Part III of Karol Wojtyla’s play is entitled “Mother” and it poses the problem of fatherhood from the perspective of the woman – wife. A mother complements fatherhood through motherhood in which thanks to love, the human loneliness is finally overcome. A mother is aware that man is divided between love and loneliness: love opens one to another human being, whereas loneliness closes one within himself. A mother’s mission is special both towards the husband-father and towards the children: “When I give birth to children – they are also his children, not only mine – through this I give back to him at least a shadow of fatherhood, with which he parts right at the very beginning, though he is unable to part with it completely” (Promieniowanie ojcostwa /Emanation of Fatherhood/, p. 476). The mother in Karol Wojtyla’s play, is a model of all mothers. She reminds one of the hardship of motherhood: of the pain of childbirth, of the hardship of educating and caring for her child throughout its lifetime.
Through motherhood – giving birth to a child, a mother discovers anew the father who is continually dying by ridding himself of his selfishness and loneliness. Fatherhood consists in being the Bridegroom who gives himself, like Christ on the cross – He dies so that other could live: “When a child is born, you are born in it anew – and I rejoice at this birth. But at the same time – Adam, Adam – I w i s h y o u to d i e i n it. I desire your death – and with this desire I touch upon the very beginning of life” (Promieniowanie ojcostwa /Emanation of Fatherhood/, p. 479). The Mother – Mary is the model of every mother in whom the love for the Bridegroom, Jesus Christ perseveres.
The fatherhood and motherhood complement each other. Their source is God – the giver of life who shared this gift with man and made him father and mother. Biological fatherhood constitutes only a part of the concept of the “emanation of fatherhood”. Spiritual fatherhood is man’s decision to come out of the loneliness of death and open up to love, and through it to a new life.
The play Promieniowanie ojcostwa /Emanation of Fatherhood/ constitutes an attempt to understand God’s mystery and brings closer to us the idea of God who created man and in spite of his sin, he did not abandon him in his loneliness, but sent his Son, Jesus Christ who redeemed him. In this way, the Triune God met man, for whom He is the Father, halfway; and thanks to the Holy Spirit who allows one to discover the presence of God in the world and in the history of salvation, He continues to do so. A witness of the presence of God the Father in the world and of the continual “emanation of fatherhood” – the sharing of love – is God’s Mother. It is her who carries within herself the mystery of God’s Son who reveals the fatherhood of God and His love for man.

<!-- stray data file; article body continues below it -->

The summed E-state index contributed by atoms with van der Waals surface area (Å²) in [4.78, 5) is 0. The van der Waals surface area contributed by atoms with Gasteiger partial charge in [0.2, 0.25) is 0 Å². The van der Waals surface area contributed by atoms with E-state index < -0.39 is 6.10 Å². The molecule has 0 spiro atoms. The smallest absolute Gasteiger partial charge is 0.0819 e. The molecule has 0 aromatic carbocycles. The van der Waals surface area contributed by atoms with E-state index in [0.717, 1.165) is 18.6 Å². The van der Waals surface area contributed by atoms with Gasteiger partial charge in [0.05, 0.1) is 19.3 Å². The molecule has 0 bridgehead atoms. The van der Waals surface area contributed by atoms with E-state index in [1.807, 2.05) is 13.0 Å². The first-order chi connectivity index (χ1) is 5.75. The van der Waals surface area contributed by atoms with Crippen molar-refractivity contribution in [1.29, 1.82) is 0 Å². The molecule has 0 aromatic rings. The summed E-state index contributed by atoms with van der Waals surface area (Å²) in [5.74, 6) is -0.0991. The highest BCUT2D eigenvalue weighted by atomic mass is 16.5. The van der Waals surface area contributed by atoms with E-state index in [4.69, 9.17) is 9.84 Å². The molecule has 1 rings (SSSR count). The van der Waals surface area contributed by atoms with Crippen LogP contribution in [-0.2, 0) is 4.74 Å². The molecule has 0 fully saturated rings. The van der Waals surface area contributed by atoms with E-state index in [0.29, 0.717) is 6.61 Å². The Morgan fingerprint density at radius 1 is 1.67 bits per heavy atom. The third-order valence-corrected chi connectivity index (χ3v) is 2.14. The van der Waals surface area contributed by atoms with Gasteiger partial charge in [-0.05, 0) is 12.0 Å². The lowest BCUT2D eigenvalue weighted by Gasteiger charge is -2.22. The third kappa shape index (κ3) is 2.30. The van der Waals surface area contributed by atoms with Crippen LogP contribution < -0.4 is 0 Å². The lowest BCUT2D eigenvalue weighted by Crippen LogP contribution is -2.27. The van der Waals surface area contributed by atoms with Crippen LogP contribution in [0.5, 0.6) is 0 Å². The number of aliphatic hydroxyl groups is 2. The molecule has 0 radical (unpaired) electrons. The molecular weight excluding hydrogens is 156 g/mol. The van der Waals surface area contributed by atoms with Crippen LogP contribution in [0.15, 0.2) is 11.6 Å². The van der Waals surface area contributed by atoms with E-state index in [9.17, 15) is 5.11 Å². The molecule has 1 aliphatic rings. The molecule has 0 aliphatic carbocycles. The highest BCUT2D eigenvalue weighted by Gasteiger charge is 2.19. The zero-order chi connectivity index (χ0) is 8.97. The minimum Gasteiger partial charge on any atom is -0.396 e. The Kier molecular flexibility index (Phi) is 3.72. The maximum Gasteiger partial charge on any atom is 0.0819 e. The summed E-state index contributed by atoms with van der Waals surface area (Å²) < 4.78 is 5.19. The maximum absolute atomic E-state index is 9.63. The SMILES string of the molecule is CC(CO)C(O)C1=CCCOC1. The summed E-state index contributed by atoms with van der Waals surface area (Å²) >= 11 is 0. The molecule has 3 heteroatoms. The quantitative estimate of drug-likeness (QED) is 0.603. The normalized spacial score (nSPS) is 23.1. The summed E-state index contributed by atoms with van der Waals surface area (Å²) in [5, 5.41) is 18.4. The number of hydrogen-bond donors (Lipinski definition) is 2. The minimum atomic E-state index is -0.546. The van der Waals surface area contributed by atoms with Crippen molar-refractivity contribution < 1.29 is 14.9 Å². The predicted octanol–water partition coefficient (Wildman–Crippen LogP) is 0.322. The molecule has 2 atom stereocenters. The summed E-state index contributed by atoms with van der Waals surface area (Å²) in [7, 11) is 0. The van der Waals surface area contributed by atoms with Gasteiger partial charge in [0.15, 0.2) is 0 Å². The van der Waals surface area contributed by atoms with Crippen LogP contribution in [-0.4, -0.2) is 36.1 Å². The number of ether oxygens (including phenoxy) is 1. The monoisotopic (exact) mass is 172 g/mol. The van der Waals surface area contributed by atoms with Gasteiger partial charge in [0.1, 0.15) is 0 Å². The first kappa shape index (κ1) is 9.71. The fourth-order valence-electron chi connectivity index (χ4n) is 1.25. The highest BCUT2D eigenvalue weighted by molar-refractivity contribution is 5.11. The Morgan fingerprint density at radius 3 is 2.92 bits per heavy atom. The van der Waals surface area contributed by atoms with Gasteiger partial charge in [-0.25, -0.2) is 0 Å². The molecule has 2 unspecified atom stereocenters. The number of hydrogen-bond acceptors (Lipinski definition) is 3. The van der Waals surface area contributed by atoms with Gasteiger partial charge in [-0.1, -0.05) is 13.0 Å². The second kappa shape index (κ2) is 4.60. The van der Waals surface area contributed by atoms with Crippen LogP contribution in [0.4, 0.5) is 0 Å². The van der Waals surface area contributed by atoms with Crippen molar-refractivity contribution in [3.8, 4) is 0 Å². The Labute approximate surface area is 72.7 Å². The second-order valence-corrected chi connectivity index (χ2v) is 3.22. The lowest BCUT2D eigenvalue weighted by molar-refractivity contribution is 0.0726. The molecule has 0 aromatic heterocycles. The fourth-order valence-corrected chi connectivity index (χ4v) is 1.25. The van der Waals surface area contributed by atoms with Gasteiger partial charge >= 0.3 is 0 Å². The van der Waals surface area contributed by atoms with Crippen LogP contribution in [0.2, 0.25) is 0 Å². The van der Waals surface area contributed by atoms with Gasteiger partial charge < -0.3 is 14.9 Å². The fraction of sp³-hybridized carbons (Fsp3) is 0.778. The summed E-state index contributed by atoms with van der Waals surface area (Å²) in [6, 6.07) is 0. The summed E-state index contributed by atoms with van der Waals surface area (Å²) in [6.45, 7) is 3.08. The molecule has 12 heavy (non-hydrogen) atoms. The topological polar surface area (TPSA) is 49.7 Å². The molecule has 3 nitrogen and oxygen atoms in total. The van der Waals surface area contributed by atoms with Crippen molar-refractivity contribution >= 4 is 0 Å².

Karol Wojtyla’s play Promieniowanie ojcostwa /Emanation of Fatherhood/ is inscribed in the tradition of mystery theatre which touches on the secret of God’s presence in the world and of His continual bending over man and his plight.

In spite of certain variations in both form and content, the plays of Karol Wojtyla which were written over a long period between the years 1939-1964, all belong to the category of the theatre of the word, in which action or plot do not appear to play a significant role. The spectator’s attention is focused on the protagonists’ interior. In the course of the play, the characters shed light on the general human problems, such as e.g. the issue of life and death, the problem of suffering, joy and sorrow, love and marriage as well as inter-personal relations; they make references to God and to themselves. They also refer to certain biblical motifs (e.g. description of the act of creation in the Book of Genesis, the story of Job and Jeremiah), in order to touch upon problems that are of interest to every individual. Even if they take up issues associated with c o n t e m p o r a r y l i f e, for instance when presenting the life story of Brother Albert Chmielowski, they always raise issues that are important for every individual human being, such as social justice, inter-personal solidarity, man’s mission in society, the place of art in life. By taking advantage of the tradition of the mediaeval mystery play, as well as of the rhapsodic theatre, Wojtyla’s plays constitute an attempt to reveal man’s interior: his mental and emotional sphere as well as of the rich world of the spirit. The author presents his own vision of the plight of man, as a creature created by God which in spite of its loneliness caused by sin, is nevertheless capable of opening up to his Creator and his fellow human beings.
Rev. Karol Wojtyla rediscovers the value and the great potential contained in the theatre of the word and at the same time, he reveals the need for a religious theatre which would raise issues that are associated with human life – namely man’s relation to God and other men, as experienced in the context of faith.